Output fell 2.6 percent from the previous month according to seasonally adjusted figures provided by the economy ministry, following a gain of 0.7 percent in November and a drop of 1.7 percent in October.
On an annual basis, the fall in December was 7.1 percent, and along with fears over eurozone debt levels, the news helped pushed the euro to a nine-month low of $1.3648 on foreign exchange markets.
Analysts polled by Dow Jones Newswires had expected a rise of 0.5 percent but instead, Germany suffered its steepest fall since February 2009 when the country was mired deep in its worst recession since World War II.
Heavy slumps were seen in the manufacturing and construction sectors, the ministry said in a statement, with only consumer goods production posting an increase.
In general, “industrial production lost momentum” at end of 2009, it said, while forecasting a “downward trend” for the sector in light of the latest industrial orders numbers.
On Thursday, the ministry reported that orders lost 2.3 percent in December as global uncertainty weighed on foreign demand for German goods.
For the entire 16-nation eurozone, the European Central Bank warned Thursday that “the recovery process is likely to be uneven and the outlook remains subject to uncertainty.”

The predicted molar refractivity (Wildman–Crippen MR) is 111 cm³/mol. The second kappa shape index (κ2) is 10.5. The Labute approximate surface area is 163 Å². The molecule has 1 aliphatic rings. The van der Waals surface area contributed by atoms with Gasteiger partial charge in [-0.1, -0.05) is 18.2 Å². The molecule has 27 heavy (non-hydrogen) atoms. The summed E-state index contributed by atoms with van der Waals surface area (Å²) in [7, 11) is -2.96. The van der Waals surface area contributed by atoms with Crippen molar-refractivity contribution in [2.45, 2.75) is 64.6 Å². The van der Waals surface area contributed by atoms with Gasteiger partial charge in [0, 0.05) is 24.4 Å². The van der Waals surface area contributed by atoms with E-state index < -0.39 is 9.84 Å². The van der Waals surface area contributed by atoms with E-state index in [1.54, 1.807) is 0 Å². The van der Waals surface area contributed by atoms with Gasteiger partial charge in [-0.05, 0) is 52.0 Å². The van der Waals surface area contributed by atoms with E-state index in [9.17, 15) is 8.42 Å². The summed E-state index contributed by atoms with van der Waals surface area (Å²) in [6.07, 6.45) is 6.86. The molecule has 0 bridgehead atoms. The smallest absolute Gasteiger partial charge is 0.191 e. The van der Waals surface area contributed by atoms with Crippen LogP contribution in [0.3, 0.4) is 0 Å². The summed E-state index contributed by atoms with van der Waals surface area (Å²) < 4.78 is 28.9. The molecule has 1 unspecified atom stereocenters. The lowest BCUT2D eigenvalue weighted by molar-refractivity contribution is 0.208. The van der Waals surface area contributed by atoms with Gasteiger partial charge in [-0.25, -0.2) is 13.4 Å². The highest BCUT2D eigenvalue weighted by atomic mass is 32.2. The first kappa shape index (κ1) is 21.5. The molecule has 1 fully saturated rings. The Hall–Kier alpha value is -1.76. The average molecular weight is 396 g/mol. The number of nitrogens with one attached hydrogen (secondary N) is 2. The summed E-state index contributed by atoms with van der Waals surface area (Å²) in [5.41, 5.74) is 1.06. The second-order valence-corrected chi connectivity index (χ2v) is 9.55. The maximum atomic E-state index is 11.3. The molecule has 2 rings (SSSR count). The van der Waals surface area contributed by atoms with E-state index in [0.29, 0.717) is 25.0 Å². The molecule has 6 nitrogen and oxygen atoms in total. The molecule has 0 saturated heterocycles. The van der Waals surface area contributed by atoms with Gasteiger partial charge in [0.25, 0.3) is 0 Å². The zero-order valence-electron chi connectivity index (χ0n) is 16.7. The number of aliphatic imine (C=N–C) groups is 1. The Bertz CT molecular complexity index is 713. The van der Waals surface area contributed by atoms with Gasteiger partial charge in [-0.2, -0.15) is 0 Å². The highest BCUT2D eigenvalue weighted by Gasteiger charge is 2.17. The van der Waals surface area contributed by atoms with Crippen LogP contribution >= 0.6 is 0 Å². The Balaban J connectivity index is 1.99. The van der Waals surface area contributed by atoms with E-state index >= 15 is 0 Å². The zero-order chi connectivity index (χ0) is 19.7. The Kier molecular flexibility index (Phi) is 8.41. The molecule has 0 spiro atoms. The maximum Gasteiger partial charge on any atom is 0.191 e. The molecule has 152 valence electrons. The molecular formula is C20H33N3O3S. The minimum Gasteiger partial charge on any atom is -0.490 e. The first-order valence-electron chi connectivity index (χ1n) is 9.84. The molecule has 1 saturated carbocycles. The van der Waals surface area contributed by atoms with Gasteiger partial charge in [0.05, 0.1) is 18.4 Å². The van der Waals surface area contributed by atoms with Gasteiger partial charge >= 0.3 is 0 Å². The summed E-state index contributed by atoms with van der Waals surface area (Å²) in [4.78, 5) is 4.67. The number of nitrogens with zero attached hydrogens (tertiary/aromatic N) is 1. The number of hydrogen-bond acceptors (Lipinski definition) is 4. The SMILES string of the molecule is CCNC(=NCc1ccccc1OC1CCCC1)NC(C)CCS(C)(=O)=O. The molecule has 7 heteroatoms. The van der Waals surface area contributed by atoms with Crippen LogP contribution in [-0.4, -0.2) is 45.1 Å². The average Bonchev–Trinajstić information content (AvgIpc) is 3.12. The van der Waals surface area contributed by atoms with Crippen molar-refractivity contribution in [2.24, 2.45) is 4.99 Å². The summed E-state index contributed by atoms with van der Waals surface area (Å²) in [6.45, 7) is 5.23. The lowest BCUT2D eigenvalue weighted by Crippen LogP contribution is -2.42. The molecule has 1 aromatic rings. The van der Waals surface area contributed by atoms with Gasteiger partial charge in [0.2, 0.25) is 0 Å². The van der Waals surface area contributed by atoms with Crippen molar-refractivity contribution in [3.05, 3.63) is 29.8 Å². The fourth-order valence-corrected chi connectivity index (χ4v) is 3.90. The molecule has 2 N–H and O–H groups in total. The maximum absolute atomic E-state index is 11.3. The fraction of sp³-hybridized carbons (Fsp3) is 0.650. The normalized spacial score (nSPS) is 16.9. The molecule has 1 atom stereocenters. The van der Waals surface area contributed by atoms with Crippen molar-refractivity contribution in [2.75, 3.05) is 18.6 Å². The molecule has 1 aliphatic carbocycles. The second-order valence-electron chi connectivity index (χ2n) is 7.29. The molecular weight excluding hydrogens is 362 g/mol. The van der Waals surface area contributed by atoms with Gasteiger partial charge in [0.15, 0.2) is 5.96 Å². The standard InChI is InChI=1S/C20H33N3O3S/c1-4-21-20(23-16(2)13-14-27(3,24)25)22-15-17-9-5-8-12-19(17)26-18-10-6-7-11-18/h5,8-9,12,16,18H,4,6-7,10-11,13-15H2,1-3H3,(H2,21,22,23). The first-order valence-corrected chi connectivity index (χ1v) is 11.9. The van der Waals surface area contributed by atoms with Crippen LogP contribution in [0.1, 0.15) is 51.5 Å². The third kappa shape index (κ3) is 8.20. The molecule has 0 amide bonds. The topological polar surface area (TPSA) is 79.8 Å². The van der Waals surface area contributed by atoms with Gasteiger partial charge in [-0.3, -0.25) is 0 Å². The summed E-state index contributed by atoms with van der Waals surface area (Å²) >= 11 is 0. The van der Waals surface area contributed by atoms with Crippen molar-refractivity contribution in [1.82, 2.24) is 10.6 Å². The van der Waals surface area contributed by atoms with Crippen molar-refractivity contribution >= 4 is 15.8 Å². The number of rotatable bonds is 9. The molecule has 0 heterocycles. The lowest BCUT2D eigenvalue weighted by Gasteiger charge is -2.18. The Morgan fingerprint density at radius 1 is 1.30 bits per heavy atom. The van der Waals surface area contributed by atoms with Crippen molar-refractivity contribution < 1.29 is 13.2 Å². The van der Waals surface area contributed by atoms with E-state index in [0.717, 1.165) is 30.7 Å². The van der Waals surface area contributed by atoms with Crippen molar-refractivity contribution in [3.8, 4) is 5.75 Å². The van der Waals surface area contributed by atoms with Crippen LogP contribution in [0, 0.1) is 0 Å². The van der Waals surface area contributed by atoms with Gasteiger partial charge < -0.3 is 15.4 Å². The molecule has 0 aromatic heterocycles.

Morgan Stanley economist Elga Bartsch said Friday: “We would expect consensus (eurozone) growth forecasts to come down on the back of this report” from Berlin.
Germany accounts for one-third of eurozone output and saw its economy contract by five percent in 2009. With consumption and exports slowly recovering, the government has forecast growth of 1.4 percent this year.
Germany lost its crown as the leading global exporter to China in 2009 however, and the data released Friday implied feeble German industrial output in the last three months of the year.
But “looking ahead, the weak fourth quarter should be a temporary halt rather than the end of the rebound,” ING senior economist Carsten Brzeski said.
“It was just one of these painful reminders that recoveries never follow a straight line.”
Encouragement might also come from the Organisation for Economic Cooperation and Development, which said Friday its composite leading indicators in December gave “stronger signals of an expansion in economic activity” worldwide.
Winter weather could still hamper a German recovery, Brzeski acknowledged, but “while the snow will eventually melt away, the industry-led recovery should stay.”